Advance directives make your wishes known.While estate planning is typically focused on what happens to your assets after you pass away, it's just as important to consider what you want to happen while you are still alive. There may come a point where you can’t make your wishes easily known, or where you are unable to make decisions for yourself at all due to a health decline. That’s when advance directives come into play.

Advance Directives to Discuss With Your Estate Planning Attorney

As the name implies, these medical and financial directives are made ahead of time to prepare for the future. They aren’t just there to grant peace of mind for yourself, but also to take a burden off your family so no one is left guessing what you would want. If you end up in a coma, vegetative state, or suffering from severe mental illness, these directives tell your family and physicians how you want to be treated:

  • Living will. This document is the baseline for your advance directives and serves as a written record of your specific wishes. Living wills are particularly helpful if you have strong views about not wanting specific types of treatment for personal or religious reasons.
  • Health care proxy. Medical issues may come up that aren’t covered by your living will, or you may have a family member such as a spouse who you would prefer to make decisions for you. In these cases, you can name a health care proxy to handle all aspects of your medical care. You should appoint a health care proxy who understands your thought processes and shares your overall values and outlook on medical treatment.
  • Power of attorney. The financial counterpart to your health care proxy, granting someone power of attorney allows them to make decisions about bank accounts, managing property, selling real estate, and so on when you become physically or mentally incapacitated. This can be the same person or a completely different individual from your health care proxy.
  • Medical orders for life-sustaining treatment. This is a standardized form provided by the New York State Department of Health that is given to your physicians and taken with you if you move between medical facilities. The form clearly explains whether you want to be intubated, be given a feeding tube, or utilize other life-saving measures, and also lists if you have a living will or healthcare proxy to be consulted.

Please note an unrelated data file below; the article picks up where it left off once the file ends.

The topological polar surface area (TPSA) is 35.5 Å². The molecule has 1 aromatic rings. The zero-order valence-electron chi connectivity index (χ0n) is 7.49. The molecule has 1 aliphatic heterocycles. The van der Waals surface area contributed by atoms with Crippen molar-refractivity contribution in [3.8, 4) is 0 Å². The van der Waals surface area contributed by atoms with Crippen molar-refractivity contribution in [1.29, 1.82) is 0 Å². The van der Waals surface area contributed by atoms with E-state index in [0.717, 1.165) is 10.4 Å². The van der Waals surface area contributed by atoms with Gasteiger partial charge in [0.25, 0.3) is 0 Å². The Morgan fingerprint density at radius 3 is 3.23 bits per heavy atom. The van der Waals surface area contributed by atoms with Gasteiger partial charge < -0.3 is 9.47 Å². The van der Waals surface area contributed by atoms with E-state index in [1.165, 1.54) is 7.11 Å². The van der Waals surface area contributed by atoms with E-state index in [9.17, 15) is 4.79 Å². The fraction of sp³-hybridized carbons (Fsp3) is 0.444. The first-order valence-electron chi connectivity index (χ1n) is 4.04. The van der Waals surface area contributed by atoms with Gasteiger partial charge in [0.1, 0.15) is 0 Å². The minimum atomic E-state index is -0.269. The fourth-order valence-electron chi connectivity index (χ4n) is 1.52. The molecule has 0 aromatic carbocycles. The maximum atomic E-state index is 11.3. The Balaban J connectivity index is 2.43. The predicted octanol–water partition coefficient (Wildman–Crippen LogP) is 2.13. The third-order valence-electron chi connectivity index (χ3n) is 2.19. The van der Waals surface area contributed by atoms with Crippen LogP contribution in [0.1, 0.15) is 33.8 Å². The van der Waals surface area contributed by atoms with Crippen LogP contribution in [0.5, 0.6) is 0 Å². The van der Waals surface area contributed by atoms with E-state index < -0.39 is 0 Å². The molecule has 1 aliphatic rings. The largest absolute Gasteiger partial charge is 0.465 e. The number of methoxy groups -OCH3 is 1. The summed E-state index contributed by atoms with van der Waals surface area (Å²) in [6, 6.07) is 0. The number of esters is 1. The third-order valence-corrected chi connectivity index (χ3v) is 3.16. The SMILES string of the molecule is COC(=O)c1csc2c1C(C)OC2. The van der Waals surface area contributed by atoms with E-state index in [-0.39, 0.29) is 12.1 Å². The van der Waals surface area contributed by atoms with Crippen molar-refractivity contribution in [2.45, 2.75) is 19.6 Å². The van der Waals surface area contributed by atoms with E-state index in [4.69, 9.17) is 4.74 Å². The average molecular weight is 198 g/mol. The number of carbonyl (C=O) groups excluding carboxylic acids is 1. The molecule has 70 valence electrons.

• Do Not Resuscitate (DNR). If signed, this document prohibits medical staff from performing CPR and instead allows natural death to occur if your heart stops beating or your lungs stop breathing. DNRs are typically used in situations where a patient suffers a significant reduction in quality of life or is in constant pain and there is no possibility of recovery.

When drawing up these advance directives, you may also want to take the time to consider other issues like palliative care for maximum relief from symptoms, as well as if you want to provide organ donation after death. 

Remember that these advance directives are only effective if people know about them. Don’t forget to discuss medical directives with your family members, or to provide copies to your doctor and keep copies where they can be easily found if you have a medical emergency at home. 

If you later have a change of heart, your attorney can help you update or change any of these advance directives. Signing advance directives is also an excellent time to draft a will and begin the process of creating a more comprehensive estate plan to protect your assets for your surviving family.

Plan for the Future With an Experienced New York Attorney

Advance directives aren’t just for the elderly. Anyone can experience a sudden health change, and everyone needs to start the estate planning process at some point. If you’re starting to think about how you want to handle end-of-life issues and get your estate in order, message or call Alatsas Law Firm to set up a consultation.